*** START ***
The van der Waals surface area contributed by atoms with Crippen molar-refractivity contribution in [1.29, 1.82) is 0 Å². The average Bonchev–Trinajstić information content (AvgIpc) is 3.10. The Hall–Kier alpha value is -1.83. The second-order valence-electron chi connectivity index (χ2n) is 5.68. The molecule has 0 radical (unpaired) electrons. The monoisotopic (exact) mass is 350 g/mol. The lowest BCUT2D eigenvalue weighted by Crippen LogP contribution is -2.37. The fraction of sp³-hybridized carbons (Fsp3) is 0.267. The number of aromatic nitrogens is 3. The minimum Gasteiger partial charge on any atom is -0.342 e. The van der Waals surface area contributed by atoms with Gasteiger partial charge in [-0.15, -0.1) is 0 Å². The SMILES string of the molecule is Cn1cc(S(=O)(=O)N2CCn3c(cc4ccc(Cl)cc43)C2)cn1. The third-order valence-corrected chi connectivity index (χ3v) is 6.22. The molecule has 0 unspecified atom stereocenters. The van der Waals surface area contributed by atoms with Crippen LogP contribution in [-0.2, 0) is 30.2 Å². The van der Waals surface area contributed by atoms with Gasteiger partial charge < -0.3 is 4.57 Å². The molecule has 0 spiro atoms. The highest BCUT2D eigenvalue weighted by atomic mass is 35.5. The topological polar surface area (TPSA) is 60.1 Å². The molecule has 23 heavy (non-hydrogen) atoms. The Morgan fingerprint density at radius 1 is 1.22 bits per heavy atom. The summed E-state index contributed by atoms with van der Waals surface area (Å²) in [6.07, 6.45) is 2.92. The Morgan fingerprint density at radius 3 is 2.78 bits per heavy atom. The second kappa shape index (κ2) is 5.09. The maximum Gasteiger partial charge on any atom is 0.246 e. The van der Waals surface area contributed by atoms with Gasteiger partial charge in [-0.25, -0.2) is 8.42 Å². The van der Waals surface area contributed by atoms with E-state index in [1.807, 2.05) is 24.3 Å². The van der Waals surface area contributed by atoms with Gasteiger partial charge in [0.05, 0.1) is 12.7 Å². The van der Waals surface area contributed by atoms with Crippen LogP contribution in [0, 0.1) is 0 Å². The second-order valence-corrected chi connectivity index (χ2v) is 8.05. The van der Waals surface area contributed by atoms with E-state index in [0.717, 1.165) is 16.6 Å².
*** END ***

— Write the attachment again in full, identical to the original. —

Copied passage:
The van der Waals surface area contributed by atoms with Crippen molar-refractivity contribution in [1.29, 1.82) is 0 Å². The average Bonchev–Trinajstić information content (AvgIpc) is 3.10. The Hall–Kier alpha value is -1.83. The second-order valence-electron chi connectivity index (χ2n) is 5.68. The molecule has 0 radical (unpaired) electrons. The monoisotopic (exact) mass is 350 g/mol. The lowest BCUT2D eigenvalue weighted by Crippen LogP contribution is -2.37. The fraction of sp³-hybridized carbons (Fsp3) is 0.267. The number of aromatic nitrogens is 3. The minimum Gasteiger partial charge on any atom is -0.342 e. The van der Waals surface area contributed by atoms with Gasteiger partial charge in [-0.15, -0.1) is 0 Å². The SMILES string of the molecule is Cn1cc(S(=O)(=O)N2CCn3c(cc4ccc(Cl)cc43)C2)cn1. The third-order valence-corrected chi connectivity index (χ3v) is 6.22. The molecule has 0 unspecified atom stereocenters. The van der Waals surface area contributed by atoms with Crippen LogP contribution in [-0.2, 0) is 30.2 Å². The van der Waals surface area contributed by atoms with Gasteiger partial charge < -0.3 is 4.57 Å². The molecule has 0 spiro atoms. The highest BCUT2D eigenvalue weighted by atomic mass is 35.5. The topological polar surface area (TPSA) is 60.1 Å². The molecule has 23 heavy (non-hydrogen) atoms. The Morgan fingerprint density at radius 1 is 1.22 bits per heavy atom. The summed E-state index contributed by atoms with van der Waals surface area (Å²) in [6.07, 6.45) is 2.92. The Morgan fingerprint density at radius 3 is 2.78 bits per heavy atom. The second kappa shape index (κ2) is 5.09. The maximum Gasteiger partial charge on any atom is 0.246 e. The van der Waals surface area contributed by atoms with Gasteiger partial charge in [-0.25, -0.2) is 8.42 Å². The van der Waals surface area contributed by atoms with E-state index in [1.807, 2.05) is 24.3 Å². The van der Waals surface area contributed by atoms with Gasteiger partial charge in [0.05, 0.1) is 12.7 Å². The van der Waals surface area contributed by atoms with Crippen LogP contribution in [0, 0.1) is 0 Å². The second-order valence-corrected chi connectivity index (χ2v) is 8.05. The van der Waals surface area contributed by atoms with E-state index in [0.717, 1.165) is 16.6 Å².